Effective latch-on is a learned skill. Your baby is not born hungry. It's OK if he doesn't latch on right away.
To get an effective latch:
With an effective latch, your baby will make bursts of rhythmic sucking. You should hear swallowing. Your baby will suck rapidly until the milk lets down.
When your baby comes off your breast, the nipple should look longer and be evenly rounded.
Try to burp your baby.
If your baby begins to nurse and then falls asleep in fewer than 10 minutes, continue nursing with the same breast. Take your baby off the breast, burp him, and then try to waken him by talking to him, rubbing his back or feet, or taking off some of his clothes. Then offer him your breast again.
When you start to breastfeed, you may feel some gentle tugging discomfort during the initial latching on. Tenderness the first week is normal.
Call your lactation resource if:
Crying is a late sign of hunger. It is best to start a feeding before your baby gets worked up and is crying hard. It can be more difficult to get an upset baby to latch well.
Signs of an ineffective latch are:
Break the seal and relatch. It is important to break the suction before you try to remove your baby from your breast. Slide your finger into the corner of your baby's mouth to break the suction.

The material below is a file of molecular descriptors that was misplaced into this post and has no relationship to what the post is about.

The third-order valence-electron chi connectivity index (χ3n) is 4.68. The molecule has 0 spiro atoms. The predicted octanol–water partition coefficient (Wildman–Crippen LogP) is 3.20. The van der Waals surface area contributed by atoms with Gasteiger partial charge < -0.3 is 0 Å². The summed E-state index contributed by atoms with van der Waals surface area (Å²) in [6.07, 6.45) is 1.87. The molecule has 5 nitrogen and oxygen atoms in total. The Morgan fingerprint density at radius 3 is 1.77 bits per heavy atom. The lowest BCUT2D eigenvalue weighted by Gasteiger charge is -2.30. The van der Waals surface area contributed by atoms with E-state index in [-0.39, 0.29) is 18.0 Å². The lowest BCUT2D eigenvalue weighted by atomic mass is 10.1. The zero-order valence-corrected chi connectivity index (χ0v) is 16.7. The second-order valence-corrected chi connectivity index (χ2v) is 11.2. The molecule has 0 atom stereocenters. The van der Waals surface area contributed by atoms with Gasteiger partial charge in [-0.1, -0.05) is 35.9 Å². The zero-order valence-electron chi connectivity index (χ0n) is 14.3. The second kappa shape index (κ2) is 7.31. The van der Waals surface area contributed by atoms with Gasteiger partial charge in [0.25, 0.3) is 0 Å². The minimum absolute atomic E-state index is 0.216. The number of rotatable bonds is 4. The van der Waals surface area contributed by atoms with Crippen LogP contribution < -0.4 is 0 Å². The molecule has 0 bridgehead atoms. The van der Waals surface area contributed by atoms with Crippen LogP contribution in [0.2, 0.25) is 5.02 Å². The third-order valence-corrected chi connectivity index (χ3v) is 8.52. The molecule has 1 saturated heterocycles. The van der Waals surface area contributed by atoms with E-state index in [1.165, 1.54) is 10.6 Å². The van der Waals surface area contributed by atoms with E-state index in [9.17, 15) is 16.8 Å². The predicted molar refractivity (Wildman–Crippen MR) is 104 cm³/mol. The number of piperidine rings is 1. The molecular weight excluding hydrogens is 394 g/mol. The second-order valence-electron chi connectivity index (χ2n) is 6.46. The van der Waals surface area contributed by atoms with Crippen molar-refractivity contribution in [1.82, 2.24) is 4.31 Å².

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Support your breast and place your baby's head and body facing your body (nose to nipple).
After your baby opens her mouth wide, quickly and gently bring her onto your breast.
Your baby needs to be close to your breast. If you are worried about your baby being able to breathe easily, reposition her a little.
Allina Health's Patient Education Department, Guide for the Care of Children: Ages Birth to 5 Years Old, fifth edition. To avoid awkward sentences, instead of referring to your child as "he/she" or "him/her," this guide will alternate between "he" or she" and "him" or "her."
Allina Health's Patient Education Department experts, including the Pediatric Department of Allina Health Coon Rapids Clinic